Wednesday, June 26, 2013

Creating a Welcoming Community

by Miki Kashtan

A year ago, I wrote a piece about some of the pitfalls of learning and using Nonviolent Communication. That piece has been one of my most popular ones, and I received a number of comments that pointed out more areas to explore in how to possibly make Nonviolent Communication (NVC) ever more practical, relevant, and authentic. Today I want to address one aspect of this that is related to how welcoming the NVC community can be. I see this as an exercise in humility, acceptance, and flexibility.

Humility doesn’t come easily to me individually. Perhaps because of this awareness, I am quite vigilant about maintaining it as a commitment with regards to NVC. I am sadly aware that the NVC community is not welcoming to some groups of people. Most obviously, I know that if I were a Republican, I would find the groups of people attracted to NVC outright inhospitable. This is not true only of NVC groups, and is sadly familiar to me in any group of people I have seen so far who are politically left of center.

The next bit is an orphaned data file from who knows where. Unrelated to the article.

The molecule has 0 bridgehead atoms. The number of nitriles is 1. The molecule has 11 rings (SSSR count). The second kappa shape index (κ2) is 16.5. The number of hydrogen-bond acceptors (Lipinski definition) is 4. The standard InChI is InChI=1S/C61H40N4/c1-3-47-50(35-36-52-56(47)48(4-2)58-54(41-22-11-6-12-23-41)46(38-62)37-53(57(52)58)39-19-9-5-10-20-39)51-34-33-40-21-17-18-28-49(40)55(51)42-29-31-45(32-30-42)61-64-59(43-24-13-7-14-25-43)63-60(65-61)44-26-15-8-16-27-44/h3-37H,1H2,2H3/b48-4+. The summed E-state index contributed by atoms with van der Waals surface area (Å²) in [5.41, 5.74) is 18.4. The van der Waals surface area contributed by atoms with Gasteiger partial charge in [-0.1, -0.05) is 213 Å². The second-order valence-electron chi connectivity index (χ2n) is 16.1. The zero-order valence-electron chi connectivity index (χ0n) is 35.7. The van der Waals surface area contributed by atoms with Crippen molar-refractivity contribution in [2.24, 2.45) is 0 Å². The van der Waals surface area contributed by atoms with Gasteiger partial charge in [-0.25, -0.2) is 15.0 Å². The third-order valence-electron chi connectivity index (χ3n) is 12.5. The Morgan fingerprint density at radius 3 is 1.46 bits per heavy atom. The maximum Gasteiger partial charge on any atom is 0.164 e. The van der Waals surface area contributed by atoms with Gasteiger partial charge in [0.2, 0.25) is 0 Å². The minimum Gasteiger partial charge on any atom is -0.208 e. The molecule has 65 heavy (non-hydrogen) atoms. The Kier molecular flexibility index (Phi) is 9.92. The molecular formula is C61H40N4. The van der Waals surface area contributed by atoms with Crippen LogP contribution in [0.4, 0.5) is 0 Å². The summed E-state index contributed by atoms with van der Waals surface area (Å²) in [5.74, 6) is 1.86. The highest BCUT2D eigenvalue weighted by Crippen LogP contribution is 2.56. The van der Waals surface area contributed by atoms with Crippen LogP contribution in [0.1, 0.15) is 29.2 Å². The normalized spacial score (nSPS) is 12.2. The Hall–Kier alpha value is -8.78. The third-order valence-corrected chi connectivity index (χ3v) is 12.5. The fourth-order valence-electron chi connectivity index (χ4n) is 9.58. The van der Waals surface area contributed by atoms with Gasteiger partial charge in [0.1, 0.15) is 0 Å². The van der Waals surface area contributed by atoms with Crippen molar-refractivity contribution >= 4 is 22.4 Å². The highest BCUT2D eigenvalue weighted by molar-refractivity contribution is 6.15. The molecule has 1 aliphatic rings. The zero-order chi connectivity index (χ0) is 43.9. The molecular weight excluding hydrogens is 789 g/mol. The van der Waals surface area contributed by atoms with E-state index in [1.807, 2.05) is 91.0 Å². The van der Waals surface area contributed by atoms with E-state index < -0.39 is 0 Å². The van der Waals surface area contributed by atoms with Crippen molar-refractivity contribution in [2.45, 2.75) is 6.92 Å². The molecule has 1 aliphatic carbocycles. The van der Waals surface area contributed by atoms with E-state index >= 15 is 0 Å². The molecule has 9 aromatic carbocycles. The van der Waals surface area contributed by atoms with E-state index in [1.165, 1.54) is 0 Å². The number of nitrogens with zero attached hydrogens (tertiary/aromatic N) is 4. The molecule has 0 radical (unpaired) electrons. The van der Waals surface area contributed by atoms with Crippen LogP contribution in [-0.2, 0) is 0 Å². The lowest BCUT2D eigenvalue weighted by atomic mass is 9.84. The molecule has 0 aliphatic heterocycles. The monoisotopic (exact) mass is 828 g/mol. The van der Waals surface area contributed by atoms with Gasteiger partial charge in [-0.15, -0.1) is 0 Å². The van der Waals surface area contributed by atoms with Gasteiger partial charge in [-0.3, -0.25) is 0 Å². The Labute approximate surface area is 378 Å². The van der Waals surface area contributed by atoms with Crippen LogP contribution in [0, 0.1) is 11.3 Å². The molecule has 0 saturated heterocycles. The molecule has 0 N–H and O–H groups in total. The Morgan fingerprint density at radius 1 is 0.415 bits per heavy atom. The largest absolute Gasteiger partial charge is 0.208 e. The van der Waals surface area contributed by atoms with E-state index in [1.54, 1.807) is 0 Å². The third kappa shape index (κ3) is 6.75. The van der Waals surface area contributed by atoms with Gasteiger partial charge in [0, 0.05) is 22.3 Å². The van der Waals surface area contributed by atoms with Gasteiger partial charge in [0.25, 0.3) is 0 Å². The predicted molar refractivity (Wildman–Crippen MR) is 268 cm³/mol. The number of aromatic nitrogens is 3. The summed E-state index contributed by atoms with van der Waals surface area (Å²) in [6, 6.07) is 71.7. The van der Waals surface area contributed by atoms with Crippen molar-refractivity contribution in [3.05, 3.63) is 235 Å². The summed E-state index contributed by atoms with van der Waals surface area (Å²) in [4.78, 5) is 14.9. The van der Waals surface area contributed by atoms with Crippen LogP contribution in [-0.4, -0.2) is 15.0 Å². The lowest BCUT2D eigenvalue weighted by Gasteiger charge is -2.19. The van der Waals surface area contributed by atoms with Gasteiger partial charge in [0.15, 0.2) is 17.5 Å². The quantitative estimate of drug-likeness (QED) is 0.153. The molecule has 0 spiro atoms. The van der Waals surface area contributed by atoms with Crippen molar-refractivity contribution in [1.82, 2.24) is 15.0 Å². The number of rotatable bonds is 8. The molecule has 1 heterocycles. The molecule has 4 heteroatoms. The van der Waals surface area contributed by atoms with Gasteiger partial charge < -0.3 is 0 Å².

Here’s one example. Some years ago, I was offering monthly coaching calls to volunteers and activists of the Peace Alliance in support of their ability to work effectively on the Department of Peace campaign – not an NVC group! I remember two specific moments that highlight this difficulty. One was a moment in which someone on the call spoke up and said that she was a Republican, and talked about how hard it was for her to work with the other people in the group, the assumption that everyone would be a Democrat being one of the stumbling blocks for her. The other moment was when I did something akin to a collective role-play. I asked everyone on the call to imagine that they are opposed to the proposed legislation to establish a federal department of peace, and to imagine, as that person, hearing some of the things that they routinely say to each other or the arguments they make about the legislation. Then I asked them if, as that person, they felt any sense of care or respect for themselves. They immediately saw that their normal way of speaking would create barriers; that they truly had some hidden or not so hidden beliefs that Republicans were stupid for having the beliefs they had.